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Autism: a summary of dietary strategies

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Parents of autistic children know how hard the disorder is: the ugly Asperger's meltdowns, the extreme sensitivity to stimulation that leaves some children too stressed out for normal classrooms, and the painful social rejection because of their awkward behavior. This blogger's last post dealt with a possible connection between autism and electromagnetic fields. This post deals with diet.

  • Animal studies show that exposing mice to allergens leads to behavior often associated with autism such as reduced social behavior and increased repetitive behavior. This should not be surprising: substances the body releases in response to allergic provocation have long been known to increase depressive symptoms, so it is not surprising that it might worsen other neurologically based disorders as well.
  • Camel's milk isn't just for Middle Easterners anymore. In one study, children who were fed raw, but not boiled, camels milk showed reductions in autistic behavior. No one is quite sure, yet, what substances in camels milk produce the beneficial results. Good luck trying to get raw camel's milk in America--maybe some enterprising person could raise them in a warm, dry state like Texas and market it nationally.
  • If you haven't yet had children, be aware that breastfeeding--and especially exposure to colostrum, the first substance a lactating woman produces--may have a protective effect against autism.
  • If you are pregnant or breastfeeding, be sure to get enough thiamine, riboflavin, and vitamin D. These nutrients protect the brain. In one study, states with more women participating in the WIC program, which provides supplemental food to children and pregnant women, had lower rates of autism. On the other hand, exclusive breastfeeding increased the risk of autism, apparently because many women were low in important nutrient. Vitamin D is of special concern to dark-skinned women because they are less able to make vitamin D from sun exposure.

• This study found that breastfeeding has a protective effect against autism and discusses other risk factors--most notably, prematurity-- for developing the disorder:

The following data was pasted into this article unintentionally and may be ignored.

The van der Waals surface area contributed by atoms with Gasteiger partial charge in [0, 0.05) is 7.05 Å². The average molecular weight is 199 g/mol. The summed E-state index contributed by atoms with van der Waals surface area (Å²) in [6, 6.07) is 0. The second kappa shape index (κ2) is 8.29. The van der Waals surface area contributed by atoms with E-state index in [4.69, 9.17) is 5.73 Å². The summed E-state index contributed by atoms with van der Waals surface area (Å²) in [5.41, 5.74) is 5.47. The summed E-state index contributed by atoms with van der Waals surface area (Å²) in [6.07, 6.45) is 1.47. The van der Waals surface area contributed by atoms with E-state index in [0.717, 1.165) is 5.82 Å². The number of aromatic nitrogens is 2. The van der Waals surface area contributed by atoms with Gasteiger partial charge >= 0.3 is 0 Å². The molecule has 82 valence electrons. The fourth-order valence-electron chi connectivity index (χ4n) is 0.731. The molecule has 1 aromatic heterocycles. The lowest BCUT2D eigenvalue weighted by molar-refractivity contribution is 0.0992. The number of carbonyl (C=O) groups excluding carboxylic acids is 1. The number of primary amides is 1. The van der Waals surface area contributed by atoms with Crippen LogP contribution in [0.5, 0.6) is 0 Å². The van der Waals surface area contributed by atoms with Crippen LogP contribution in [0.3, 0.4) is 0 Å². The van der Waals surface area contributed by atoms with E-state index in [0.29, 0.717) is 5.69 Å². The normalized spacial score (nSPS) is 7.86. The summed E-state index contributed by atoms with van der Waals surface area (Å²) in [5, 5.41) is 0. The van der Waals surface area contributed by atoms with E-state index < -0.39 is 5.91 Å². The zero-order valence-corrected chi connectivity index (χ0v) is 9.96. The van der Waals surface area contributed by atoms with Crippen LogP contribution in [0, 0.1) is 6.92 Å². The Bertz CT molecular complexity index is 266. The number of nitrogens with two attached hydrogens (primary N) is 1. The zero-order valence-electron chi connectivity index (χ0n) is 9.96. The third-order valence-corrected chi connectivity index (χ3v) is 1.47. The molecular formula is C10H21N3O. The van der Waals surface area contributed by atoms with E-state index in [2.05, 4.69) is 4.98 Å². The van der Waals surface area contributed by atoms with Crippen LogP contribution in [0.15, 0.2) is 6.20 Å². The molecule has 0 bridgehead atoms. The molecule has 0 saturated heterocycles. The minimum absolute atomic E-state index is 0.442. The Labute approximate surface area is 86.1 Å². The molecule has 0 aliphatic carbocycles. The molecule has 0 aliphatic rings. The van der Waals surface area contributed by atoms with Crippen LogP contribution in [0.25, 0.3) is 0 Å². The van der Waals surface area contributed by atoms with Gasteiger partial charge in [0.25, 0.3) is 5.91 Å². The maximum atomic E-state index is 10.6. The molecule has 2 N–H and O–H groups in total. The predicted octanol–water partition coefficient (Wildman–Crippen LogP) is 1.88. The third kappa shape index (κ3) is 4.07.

By hospital discharge, male sex, lower gestation, vaginal breech delivery, abnormal cerebral ultrasound scanning results, and not having had breast milk were independently associated with autism spectrum symptoms. By 6 years, independent associates were cognitive impairment, inattention and peer problems, withdrawn behavior at 2.5 years, and not having had breast milk.

Note that prematurity itself is a risk factor for autism. The best way to reduce the risk of early birth is to get the best prenatal care possible. Since infections are a risk factor for prematurity, take steps to reduce your chance of contracting one. Wash your hands. Avoid raw meat and fish during pregnancy. Avoid sick people. Reduce the risk of urinary tract infections by taking showers instead of baths and wiping from front to back. You and your partner should be sexually monogamous during pregnancy to prevent infecting the baby with these diseases.

  • Gluten-free and casein-free diets appear to work for some children but do not work for the vast majority of autistic kids. Nevertheless, since autism is such a devastating disorder, a three-month trial of such a diet may be worth it. If you are going the gluten-free, casein-free route, though, visit a nutritionist to make sure your child gets adequate nutrition. Be especially careful about vitamin D. Research is currently underway to find those factors that determine whether a child will respond well to dietary interventions.

If you have an autistic child, take a look at the video on this page: it offers a medical perspective on the possible benefits and risks of alternative therapies.

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